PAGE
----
Idaho governor signs bill allowing guns on campuses into law
On Wednesday, Idaho Gov. C.L. "Butch" Otter signed into law a bill that will allow people with the state's enhanced concealed carry permit to bring their guns onto public university and college campuses.
Idaho Statesman; March 13
EPA, tribe team up to remove hazardous waste in Montana community
The U.S. Environmental Protection Agency and the Blackfeet Environmental Office (BEO) worked together to remove 28 containers of hazardous waste from various buildings in Browning prior to those buildings being demolished, including containers of organic peroxide, a highly volatile compound, from a building that once housed Radiance Technologies, which launched a business on the Montana reservation in 2007 to make high-tech, light-weight plastics that failed before delivering the 400 jobs promised.
Great Falls Tribune; March 13
Wyoming Supreme Court reverses ruling on disclosure of fracking chemicals
On Wednesday, the Wyoming Supreme Court rendered a unanimous decision that reversed a lower court decision that said chemicals used in the drilling method known as hydraulic fracturing were not subject to public disclosure laws, but the high court stopped short of ruling on whether those chemicals could be protected as trade secrets, and sent the case back to the lower court.
Casper Star-Tribune; March 13
Colorado U.S. Rep. Tipton's water-rights bill draws White House veto threat
The U.S. Forest Service has sought to obtain water rights held by ski areas that operate on Forest Service lands for decades, and a policy that tied the transfer of such water rights to Forest Service permit extensions was tossed last year in court, and the U.S. House will hold a hearing today on Colorado U.S. Rep. Scott Tipton's bill that would prohibit federal land agencies from tying water rights to land use decisions, but a companion bill in the Colorado Senate has been put on hold due to concerns that it unfairly singles out the U.S. Forest Service.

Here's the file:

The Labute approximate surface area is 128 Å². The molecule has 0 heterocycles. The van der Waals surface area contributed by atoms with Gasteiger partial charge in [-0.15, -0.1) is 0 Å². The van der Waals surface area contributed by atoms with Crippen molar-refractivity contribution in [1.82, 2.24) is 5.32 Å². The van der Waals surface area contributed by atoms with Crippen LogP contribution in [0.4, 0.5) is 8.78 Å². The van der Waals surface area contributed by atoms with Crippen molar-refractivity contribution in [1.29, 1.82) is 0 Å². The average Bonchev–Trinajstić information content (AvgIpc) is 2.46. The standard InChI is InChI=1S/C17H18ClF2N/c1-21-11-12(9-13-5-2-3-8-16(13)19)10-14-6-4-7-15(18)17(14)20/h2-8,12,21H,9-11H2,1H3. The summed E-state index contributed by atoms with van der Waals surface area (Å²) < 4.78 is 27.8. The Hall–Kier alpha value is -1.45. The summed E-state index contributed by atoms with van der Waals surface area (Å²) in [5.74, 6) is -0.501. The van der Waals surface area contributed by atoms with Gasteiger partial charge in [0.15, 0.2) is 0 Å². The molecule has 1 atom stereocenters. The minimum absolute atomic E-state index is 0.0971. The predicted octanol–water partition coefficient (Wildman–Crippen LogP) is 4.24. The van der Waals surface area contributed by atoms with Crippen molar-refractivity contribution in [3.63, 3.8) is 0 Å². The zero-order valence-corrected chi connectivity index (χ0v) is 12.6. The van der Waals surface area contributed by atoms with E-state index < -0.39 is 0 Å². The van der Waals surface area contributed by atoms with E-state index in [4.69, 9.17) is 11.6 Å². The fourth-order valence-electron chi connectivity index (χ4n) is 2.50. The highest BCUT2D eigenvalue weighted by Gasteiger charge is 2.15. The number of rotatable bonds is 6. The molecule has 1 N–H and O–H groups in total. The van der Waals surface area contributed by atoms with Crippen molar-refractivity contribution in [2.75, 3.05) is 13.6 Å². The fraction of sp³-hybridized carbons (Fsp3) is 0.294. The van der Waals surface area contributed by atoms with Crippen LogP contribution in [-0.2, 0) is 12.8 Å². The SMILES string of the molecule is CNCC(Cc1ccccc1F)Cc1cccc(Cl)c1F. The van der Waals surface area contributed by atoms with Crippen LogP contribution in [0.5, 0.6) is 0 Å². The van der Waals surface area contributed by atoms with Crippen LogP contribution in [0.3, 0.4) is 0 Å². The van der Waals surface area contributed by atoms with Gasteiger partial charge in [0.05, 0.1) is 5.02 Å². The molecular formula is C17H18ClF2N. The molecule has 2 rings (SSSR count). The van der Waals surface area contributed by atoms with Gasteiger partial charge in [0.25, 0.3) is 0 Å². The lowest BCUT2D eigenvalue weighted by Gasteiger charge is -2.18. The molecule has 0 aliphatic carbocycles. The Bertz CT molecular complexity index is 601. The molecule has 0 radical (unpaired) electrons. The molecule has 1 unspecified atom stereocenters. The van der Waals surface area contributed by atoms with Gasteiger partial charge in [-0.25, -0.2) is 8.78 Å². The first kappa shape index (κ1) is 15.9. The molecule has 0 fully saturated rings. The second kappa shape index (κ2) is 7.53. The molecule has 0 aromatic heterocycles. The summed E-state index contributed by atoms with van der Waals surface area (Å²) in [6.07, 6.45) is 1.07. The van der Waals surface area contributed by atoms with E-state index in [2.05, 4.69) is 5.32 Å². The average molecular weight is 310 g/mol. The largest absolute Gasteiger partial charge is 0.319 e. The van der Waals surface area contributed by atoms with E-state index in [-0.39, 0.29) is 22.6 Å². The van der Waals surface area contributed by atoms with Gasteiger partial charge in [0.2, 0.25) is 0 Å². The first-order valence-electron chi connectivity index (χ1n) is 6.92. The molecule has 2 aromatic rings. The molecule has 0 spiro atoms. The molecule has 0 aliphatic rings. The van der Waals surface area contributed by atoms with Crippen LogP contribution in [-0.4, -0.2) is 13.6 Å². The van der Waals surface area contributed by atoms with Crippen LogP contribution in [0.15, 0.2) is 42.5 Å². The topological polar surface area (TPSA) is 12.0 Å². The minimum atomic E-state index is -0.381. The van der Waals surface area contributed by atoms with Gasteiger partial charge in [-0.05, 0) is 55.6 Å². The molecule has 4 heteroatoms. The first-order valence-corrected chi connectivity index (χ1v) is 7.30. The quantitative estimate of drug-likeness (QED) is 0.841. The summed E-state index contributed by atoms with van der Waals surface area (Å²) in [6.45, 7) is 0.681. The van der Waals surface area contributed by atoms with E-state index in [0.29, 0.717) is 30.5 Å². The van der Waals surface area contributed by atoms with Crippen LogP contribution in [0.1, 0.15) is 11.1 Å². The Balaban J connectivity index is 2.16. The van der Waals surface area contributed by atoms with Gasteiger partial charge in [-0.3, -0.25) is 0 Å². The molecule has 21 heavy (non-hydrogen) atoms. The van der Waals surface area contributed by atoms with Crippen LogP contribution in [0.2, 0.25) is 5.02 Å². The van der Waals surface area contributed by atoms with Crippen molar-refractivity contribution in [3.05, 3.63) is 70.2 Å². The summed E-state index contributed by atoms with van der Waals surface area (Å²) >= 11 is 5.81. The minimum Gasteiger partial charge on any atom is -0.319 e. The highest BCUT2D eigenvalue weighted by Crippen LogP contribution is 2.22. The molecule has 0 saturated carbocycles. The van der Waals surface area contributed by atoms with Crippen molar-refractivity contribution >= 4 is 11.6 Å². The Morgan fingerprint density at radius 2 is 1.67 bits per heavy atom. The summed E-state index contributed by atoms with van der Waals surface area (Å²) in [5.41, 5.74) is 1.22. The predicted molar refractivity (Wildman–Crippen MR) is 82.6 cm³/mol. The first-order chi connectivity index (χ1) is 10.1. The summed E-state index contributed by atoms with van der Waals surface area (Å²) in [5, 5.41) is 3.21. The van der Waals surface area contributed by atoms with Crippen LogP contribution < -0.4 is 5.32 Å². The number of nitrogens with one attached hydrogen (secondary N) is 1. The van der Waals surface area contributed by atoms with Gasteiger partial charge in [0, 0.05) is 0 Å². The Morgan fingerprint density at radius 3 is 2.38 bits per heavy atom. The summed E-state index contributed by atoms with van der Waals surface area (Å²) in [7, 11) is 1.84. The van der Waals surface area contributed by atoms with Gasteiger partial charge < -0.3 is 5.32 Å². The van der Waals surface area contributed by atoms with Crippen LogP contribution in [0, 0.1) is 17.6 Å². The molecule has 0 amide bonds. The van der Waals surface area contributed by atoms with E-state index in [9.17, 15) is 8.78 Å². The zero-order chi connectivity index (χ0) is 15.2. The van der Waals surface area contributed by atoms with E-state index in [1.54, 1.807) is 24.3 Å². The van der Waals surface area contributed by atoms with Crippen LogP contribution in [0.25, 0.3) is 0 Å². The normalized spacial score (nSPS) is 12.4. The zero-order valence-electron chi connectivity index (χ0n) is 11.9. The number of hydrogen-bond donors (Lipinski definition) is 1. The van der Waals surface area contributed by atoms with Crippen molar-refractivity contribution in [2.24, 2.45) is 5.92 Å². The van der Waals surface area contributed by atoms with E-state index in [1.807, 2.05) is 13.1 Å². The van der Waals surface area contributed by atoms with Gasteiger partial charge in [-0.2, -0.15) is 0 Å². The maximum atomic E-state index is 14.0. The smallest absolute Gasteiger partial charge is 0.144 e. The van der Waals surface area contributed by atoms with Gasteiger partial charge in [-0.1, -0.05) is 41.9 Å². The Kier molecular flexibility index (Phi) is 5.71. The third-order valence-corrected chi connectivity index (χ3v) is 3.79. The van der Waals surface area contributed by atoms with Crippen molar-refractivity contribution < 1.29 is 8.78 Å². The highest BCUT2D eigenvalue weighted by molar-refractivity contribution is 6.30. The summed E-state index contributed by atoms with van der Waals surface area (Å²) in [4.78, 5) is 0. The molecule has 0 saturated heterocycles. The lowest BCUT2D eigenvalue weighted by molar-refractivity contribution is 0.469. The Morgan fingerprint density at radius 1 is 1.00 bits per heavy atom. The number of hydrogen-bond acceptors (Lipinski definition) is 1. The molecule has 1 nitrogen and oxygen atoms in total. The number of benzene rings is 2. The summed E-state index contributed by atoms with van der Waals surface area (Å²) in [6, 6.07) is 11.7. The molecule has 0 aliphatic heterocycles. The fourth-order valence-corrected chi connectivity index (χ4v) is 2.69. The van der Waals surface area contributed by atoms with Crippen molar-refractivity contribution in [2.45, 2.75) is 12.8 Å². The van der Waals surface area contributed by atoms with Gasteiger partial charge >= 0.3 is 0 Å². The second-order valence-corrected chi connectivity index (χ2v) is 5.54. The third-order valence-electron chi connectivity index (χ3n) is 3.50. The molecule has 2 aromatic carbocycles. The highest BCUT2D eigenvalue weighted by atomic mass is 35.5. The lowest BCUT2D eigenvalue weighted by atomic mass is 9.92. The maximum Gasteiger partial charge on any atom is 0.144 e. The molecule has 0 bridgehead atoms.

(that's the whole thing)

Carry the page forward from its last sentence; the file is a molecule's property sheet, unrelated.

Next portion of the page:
Cortez Journal; March 13
Wyoming, N.D. senators' bill would push pipeline permits to curb flaring
On Wednesday, Wyoming U.S. Sens. Mike Enzi and John Barrasso and N.D. Sen. John Hoeven introduced legislation that would require the U.S. Depts. of Agriculture and Interior to approve the majority of applications for permits to build natural gas pipelines within 60 days, a move the senators said is necessary to allow rapid expansion of pipelines needed to capture and carry natural gas that is now flared off.
The Hill.com; March 13
U.S. House panel issues subpoena demanding wind farm info on bird deaths
On Tuesday, the U.S. House Natural Resources Committee issued a subpoena directing the Obama administration to produce internal documents related to its enforcement of environmental laws at wind farms, where eagles and other protected bird species have been killed.
Casper Star-Tribune (AP); March 13
Federal judge tosses WildEarth Guardian's lawsuit over Utah's bad air
On Wednesday, a federal district court judge dismissed the complaint filed by WildEarth Guardians last year charging that the U.S. Environmental Protection Agency should have acted sooner to force Utah to meet a 2011 deadline to come up with a plan to clean up its air.
Salt Lake Tribune; March 13
Restored wetlands in Idaho draws thousands of tundra swans
A conservation easement put in place in 2007 on wetlands on Mike Schlepp's farm south of Rose Lake to provide migrating tundra swans clean feedgrounds is working as envisioned, as thousands of the swans landed in the area this week.
Spokane Spokesman-Review; March 13
Mountain West News is a project of the Center for the Rocky Mountain West at The University of Montana. It provides a daily snapshot of news and opinion in the Rocky Mountain region of North America, giving the changing mountain West a tool to understand itself and a platform for the exchange of ideas.